Grace Smith | August 29, 2022
Rainwater is no longer safe to drink anywhere in the world because of the large number of “forever chemicals,” or per-and polyfluoroalkyl substances (PFAS) in the water, according to a study published on August 2.
The rain’s “forever chemicals,” which gets its name because of the duration the chemicals exist without breaking down, are all human-made chemicals that are released into the air from repellents, non-stick sprays, packaging, and the manufacturing of the materials for about 120 years.
The study looked at four types of PFAS — PFOS, PFOA, PFHxS, and PFNA — in areas like rainwater, streams, lakes, oceans, and soils. The researchers found that two PFAS (PFOA and PFOS) significantly surpass safe levels of drinking water, according to the U.S. Environmental Protection Agency’s guidelines.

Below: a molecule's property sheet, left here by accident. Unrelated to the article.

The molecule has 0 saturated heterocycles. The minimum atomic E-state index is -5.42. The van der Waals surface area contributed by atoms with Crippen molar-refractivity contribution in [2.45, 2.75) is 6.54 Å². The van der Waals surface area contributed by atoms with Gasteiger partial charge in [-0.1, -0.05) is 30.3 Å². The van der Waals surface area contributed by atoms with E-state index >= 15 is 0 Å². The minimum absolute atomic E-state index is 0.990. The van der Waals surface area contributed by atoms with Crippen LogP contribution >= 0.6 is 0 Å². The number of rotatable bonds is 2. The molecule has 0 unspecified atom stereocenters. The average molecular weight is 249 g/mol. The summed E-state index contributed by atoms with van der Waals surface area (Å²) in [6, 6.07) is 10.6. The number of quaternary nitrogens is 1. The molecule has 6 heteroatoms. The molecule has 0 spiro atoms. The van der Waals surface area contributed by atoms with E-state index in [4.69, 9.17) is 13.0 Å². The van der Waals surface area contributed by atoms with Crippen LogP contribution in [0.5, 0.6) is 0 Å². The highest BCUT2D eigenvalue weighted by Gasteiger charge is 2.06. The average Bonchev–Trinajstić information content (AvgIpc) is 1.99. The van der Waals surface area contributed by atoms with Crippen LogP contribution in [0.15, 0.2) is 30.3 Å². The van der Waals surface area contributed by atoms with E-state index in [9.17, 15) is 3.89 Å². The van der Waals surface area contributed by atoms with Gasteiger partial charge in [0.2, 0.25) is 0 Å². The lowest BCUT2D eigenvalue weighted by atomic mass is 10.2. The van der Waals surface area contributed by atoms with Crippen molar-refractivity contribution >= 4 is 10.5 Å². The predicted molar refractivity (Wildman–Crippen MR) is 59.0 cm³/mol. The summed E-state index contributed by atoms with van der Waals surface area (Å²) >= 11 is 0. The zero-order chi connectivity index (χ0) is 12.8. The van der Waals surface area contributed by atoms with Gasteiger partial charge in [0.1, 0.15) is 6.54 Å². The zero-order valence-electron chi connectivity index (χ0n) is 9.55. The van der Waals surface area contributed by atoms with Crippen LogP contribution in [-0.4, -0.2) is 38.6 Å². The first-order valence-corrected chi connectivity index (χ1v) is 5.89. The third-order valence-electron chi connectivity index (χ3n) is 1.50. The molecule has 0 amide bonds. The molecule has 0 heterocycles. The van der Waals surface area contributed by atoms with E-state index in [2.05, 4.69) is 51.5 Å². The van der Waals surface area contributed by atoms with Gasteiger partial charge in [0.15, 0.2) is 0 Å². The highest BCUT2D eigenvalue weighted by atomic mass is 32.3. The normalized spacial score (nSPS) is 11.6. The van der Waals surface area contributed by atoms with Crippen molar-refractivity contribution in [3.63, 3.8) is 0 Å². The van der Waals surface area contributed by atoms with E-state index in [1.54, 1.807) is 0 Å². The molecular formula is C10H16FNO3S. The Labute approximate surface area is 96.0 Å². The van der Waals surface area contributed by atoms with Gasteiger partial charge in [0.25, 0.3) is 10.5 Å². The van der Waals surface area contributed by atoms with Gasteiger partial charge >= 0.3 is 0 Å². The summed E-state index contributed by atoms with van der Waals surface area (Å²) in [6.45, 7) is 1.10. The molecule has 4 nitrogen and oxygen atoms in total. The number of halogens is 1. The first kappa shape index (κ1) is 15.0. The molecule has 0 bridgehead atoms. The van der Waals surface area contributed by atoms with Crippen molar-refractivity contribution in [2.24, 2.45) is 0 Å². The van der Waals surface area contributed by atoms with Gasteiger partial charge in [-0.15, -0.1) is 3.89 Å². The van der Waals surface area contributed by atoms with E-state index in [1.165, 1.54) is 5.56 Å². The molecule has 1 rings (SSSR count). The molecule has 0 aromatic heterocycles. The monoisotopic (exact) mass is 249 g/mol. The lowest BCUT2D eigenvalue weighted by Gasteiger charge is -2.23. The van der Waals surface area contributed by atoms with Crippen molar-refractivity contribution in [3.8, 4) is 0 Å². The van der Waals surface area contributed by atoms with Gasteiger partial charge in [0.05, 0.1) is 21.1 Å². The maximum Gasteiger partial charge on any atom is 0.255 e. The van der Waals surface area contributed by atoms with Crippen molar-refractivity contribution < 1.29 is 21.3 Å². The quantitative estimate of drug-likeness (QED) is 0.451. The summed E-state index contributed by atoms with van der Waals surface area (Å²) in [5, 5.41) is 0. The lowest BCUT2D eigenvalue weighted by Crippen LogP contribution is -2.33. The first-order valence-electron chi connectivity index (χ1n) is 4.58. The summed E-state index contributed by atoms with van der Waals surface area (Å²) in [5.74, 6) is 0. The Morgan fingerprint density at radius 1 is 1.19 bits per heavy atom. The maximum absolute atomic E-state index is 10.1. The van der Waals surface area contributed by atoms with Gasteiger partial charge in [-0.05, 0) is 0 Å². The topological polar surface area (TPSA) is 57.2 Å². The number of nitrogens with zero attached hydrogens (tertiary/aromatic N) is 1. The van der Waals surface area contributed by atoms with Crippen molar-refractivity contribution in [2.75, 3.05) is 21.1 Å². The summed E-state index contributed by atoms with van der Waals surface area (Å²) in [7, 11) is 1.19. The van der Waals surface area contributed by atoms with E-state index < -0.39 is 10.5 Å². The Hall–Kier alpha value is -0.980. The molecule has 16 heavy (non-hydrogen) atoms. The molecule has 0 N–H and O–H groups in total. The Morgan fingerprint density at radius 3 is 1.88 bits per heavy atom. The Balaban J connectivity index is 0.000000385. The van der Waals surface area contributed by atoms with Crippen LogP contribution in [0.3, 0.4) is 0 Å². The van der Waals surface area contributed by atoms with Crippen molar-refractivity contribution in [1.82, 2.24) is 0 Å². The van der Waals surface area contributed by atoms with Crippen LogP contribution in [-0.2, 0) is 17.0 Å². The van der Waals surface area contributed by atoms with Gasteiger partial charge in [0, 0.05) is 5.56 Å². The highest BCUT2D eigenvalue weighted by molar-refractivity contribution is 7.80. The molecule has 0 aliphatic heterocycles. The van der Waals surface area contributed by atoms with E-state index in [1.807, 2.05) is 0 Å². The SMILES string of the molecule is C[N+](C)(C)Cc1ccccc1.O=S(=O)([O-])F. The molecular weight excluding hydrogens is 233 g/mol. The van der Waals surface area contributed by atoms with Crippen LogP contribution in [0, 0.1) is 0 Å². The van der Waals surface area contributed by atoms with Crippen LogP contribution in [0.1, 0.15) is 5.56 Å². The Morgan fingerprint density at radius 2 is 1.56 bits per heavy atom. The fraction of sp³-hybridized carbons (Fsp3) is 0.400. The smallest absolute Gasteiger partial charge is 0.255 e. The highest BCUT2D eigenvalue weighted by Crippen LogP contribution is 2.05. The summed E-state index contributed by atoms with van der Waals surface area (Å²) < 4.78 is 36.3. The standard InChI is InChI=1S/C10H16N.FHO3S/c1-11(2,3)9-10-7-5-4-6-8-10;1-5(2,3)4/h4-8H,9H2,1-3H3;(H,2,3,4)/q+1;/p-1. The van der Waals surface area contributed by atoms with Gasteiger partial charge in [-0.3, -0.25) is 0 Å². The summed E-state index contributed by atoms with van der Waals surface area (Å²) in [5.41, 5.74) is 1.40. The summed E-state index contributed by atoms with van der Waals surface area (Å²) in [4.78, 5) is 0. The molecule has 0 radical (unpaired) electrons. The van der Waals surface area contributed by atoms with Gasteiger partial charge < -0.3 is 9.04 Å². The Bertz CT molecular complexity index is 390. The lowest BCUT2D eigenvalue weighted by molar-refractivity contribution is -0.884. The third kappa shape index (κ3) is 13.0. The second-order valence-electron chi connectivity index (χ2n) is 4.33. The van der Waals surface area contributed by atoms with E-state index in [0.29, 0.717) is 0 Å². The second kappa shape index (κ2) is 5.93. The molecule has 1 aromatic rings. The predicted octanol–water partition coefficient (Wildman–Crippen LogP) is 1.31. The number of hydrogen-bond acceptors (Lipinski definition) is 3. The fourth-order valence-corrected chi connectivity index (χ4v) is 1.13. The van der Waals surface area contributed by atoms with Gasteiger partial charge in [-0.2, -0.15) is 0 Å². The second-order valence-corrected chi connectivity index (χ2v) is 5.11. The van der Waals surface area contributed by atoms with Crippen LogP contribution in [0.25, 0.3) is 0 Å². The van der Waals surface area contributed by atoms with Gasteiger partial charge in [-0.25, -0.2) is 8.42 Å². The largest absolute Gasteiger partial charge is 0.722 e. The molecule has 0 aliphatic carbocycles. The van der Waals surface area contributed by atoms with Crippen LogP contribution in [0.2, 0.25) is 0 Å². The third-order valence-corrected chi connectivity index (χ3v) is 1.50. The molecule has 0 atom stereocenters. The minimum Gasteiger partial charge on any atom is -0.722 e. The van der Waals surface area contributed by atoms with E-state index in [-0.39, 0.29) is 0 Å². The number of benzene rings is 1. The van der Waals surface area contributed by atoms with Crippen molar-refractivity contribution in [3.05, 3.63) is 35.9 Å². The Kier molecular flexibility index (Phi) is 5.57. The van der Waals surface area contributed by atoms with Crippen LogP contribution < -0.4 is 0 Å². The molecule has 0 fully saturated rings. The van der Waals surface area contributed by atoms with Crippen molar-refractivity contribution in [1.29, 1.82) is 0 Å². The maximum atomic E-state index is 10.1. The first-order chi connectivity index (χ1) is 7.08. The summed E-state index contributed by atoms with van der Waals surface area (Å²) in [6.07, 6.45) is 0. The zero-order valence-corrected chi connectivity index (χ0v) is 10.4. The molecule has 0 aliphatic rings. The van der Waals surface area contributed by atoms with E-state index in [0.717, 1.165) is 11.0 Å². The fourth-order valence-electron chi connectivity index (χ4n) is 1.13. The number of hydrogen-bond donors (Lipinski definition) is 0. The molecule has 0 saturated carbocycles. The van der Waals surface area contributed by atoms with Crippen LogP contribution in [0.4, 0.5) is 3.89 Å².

“Based on the latest U.S. guidelines for PFOA in drinking water, rainwater everywhere would be judged unsafe to drink. Although in the industrial world we don’t often drink rainwater, many people around the world expect it to be safe to drink and it supplies many of our drinking water sources,” Ian Cousins, lead author of the study and professor at the Department of Environmental Science at Stockholm University said in a press release.
PFAS are known to be associated with harming human health, including the presence of cancer, learning and behavioral problems in children, infertility and pregnancy difficulties, increased cholesterol, and other issues.